Injectable COVID-19 Treatment Approved for Infants

Veklury remdesivir approval includes pediatric patients 28 days of age
young infant
from Pixabay
(Precision Vaccinations News)

The U.S. Food and Drug Administration (FDA) today announced the expanded approval of Veklury® (remdesivir) to include pediatric patients 28 days of age and older weighing at least 3 kilograms with positive results of direct SARS-CoV-2 viral testing.

This FDA action makes Veklury the first approved injectable COVID-19 treatment for children less than 12 years of age.

Under the expanded indication, a three-day Veklury treatment regimen is recommended to help prevent hospitalization in non-hospitalized COVID-19 pediatric patients at high risk for COVID-19 disease progression.

For hospitalized pediatric patients who do not require invasive mechanical ventilation and/or ECMO, a 5-day treatment course is recommended. 

Before April 25, 2022, California-based Gilead Sciences Inc.’s Veklury was only approved to treat certain adults and pediatric patients (12 years of age and older) weighing at least 40 kilograms) with COVID-19.

Gilead’s Veklury (remdesivir, DESREM, Redyx) is a nucleotide analog with broad-spectrum antiviral activity. Veklury inhibits the SARS-CoV-2 RNA-dependent RNA polymerase, which is essential for viral replication, says the Company.

As of April 21, 2022, the U.S. NIH's OpenData Portal compiled a database of in vitro therapeutic activity against SARS-CoV-2 variants from a prioritized set of publications (both preprints and peer-reviewed articles), reflecting Veklury's current effectiveness against SARS-CoV-2 variants, including Omicron.

Given the similar course of COVID-19 disease in adults and pediatric patients, today’s FDA approval of Veklury in certain pediatric patients is supported by efficacy results from phase 3 clinical trials in adults. 

Information on the trials in adults can be found in the FDA-approved drug labeling for Veklury. The only approved dosage form is Veklury for injection.  

This approval is also supported by a phase 2/3, single-arm, open-label clinical study of 53 pediatric patients at least 28 days of age and weighing at least 3 kilograms (about 7 pounds) with confirmed SARS-CoV-2 infection and mild, moderate, or severe COVID-19.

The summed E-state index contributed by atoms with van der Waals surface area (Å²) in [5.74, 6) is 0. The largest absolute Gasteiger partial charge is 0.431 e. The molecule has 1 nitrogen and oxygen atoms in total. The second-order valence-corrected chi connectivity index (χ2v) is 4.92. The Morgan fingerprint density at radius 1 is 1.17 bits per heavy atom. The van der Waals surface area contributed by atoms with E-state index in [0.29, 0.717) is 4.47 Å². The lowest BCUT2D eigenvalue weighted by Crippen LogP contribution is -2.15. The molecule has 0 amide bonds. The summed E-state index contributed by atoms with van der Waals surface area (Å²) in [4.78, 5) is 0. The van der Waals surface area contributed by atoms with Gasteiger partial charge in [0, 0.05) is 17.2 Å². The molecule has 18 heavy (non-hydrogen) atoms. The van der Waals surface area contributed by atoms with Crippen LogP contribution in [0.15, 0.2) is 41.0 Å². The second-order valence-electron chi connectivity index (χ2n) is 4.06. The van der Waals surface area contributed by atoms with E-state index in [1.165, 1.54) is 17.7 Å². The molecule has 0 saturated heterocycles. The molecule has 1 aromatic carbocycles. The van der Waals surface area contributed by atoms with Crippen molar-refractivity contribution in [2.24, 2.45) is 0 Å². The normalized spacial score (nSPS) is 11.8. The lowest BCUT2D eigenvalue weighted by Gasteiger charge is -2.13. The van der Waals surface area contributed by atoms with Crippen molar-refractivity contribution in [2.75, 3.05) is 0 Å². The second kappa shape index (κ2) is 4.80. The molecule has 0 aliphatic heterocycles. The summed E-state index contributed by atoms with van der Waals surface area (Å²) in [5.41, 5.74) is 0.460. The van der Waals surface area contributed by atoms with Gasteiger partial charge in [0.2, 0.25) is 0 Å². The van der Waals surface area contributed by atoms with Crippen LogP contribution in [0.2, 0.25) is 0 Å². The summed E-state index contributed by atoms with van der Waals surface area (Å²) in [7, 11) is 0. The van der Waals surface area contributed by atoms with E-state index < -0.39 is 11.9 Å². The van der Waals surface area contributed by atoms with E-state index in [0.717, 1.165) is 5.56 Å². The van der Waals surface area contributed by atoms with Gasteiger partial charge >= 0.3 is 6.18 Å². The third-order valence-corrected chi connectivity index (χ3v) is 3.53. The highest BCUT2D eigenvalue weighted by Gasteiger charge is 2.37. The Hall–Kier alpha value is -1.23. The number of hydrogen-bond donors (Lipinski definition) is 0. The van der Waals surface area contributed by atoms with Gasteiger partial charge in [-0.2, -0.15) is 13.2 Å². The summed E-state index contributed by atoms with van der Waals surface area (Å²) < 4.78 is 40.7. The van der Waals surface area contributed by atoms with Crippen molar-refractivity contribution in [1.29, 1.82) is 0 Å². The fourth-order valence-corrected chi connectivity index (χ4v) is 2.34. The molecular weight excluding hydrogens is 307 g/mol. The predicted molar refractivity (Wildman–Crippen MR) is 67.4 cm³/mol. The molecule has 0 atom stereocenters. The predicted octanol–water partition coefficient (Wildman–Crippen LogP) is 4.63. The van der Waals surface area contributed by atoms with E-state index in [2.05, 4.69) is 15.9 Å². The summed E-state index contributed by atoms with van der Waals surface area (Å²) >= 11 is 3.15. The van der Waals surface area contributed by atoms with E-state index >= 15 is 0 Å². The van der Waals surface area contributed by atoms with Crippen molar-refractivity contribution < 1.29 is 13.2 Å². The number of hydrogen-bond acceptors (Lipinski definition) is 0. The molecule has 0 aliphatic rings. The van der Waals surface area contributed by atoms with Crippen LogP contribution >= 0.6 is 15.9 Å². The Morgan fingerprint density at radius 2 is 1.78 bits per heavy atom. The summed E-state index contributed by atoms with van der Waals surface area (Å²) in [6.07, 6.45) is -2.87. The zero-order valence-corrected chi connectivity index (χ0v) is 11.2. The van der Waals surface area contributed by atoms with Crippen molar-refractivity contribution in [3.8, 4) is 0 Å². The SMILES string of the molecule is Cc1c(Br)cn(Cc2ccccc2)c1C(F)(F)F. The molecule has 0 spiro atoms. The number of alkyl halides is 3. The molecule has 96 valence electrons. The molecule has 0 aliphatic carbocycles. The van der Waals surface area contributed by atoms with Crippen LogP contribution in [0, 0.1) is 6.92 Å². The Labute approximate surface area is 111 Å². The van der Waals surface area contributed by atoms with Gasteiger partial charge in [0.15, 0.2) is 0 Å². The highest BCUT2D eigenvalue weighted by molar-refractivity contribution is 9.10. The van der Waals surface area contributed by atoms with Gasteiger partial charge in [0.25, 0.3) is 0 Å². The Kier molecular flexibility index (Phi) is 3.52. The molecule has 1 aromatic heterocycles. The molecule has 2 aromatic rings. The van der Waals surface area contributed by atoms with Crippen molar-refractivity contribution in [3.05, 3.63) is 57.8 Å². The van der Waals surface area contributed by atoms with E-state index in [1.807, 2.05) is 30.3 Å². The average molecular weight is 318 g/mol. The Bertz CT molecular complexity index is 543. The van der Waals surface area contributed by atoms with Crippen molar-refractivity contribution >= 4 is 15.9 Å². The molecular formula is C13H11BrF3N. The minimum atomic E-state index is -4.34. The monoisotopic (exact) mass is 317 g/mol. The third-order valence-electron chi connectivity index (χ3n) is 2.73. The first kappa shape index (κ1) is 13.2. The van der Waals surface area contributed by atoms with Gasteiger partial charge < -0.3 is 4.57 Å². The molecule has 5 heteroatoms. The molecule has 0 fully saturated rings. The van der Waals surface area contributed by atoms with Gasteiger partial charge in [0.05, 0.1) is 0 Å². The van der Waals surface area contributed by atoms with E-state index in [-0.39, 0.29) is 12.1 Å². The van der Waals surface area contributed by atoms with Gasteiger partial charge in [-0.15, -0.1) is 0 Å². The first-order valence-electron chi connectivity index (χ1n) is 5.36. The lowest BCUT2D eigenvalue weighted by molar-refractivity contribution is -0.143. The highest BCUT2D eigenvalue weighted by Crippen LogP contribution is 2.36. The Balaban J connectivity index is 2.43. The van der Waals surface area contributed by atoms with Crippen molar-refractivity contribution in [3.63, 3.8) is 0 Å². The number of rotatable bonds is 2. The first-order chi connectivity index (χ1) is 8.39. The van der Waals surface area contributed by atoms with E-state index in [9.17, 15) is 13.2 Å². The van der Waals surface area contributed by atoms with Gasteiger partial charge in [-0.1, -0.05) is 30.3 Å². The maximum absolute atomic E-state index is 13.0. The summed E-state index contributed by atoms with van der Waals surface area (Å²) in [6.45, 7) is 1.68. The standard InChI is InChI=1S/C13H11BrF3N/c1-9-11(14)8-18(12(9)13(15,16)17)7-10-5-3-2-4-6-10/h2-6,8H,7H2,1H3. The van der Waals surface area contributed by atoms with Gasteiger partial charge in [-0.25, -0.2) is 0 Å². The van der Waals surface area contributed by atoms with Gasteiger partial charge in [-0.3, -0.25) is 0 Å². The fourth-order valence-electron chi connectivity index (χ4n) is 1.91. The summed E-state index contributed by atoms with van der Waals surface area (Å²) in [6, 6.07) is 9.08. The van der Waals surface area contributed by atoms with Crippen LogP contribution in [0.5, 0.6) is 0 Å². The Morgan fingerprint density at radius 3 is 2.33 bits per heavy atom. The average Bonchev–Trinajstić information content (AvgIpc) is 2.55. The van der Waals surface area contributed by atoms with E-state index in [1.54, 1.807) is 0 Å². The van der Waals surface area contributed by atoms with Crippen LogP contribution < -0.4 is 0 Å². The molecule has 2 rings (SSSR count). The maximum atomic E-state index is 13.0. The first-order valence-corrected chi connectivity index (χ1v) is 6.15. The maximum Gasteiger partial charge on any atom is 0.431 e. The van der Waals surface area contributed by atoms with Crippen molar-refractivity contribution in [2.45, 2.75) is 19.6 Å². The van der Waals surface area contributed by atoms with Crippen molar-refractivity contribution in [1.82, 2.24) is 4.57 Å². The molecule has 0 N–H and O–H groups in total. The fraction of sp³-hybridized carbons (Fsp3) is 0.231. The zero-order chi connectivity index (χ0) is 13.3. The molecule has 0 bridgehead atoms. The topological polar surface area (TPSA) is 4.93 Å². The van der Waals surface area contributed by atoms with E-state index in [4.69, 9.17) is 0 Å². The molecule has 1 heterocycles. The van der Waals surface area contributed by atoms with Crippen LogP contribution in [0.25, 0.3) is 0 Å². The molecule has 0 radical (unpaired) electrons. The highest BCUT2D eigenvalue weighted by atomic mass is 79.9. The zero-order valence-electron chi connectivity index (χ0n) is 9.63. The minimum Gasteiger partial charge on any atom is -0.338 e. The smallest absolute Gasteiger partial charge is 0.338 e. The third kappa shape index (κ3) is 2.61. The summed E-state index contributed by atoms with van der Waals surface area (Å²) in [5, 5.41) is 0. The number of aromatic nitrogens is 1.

Patients in this pediatric phase 2/3 trial received Veklury for up to 10 days. The safety and pharmacokinetic results from the phase 2/3 study in pediatric subjects were similar to those in adults.

Possible side effects of using Veklury include increased levels of liver enzymes, which may be a sign of liver injury; and allergic reactions, which may include changes in blood pressure and heart rate, low blood oxygen level, fever, shortness of breath, wheezing, swelling, rash, nausea, sweating or shivering, ays the FDA.

“As COVID-19 can cause severe illness in children, some of whom do not currently have a vaccination option, there continues to be a need for safe and effective COVID-19 treatment options for this population,” commented Patrizia Cavazzoni, M.D., director of the FDA’s Center for Drug Evaluation and Research, in a related FDA press statement issued on April 25, 2022.

“Today’s approval of the first COVID-19 therapeutic for this population demonstrates the agency’s commitment to that need.”

As a result of today’s approval action, the agency also revoked the emergency use authorization for Veklury that previously covered this pediatric population.

“The expanded indication for Veklury for the treatment of children is a testament to the safety, tolerability, and efficacy profile of this therapy, which has remained the foundational antiviral for COVID-19 treatment,” said Merdad Parsey, MD, Ph.D., Chief Medical Officer, Gilead Sciences, in a press release. 

“Effective and tolerable options for children require our best science and a dedicated focus.”

“With the recent opening of our Gilead Pediatric Center of Excellence in Dublin, which is responsible for coordinating pediatric clinical trials for treatments for HIV, hepatitis B, and COVID-19, we will continue our research to help address unmet treatment needs for children.”

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Note: The press releases were edited for clarity and manually curated for mobile readership

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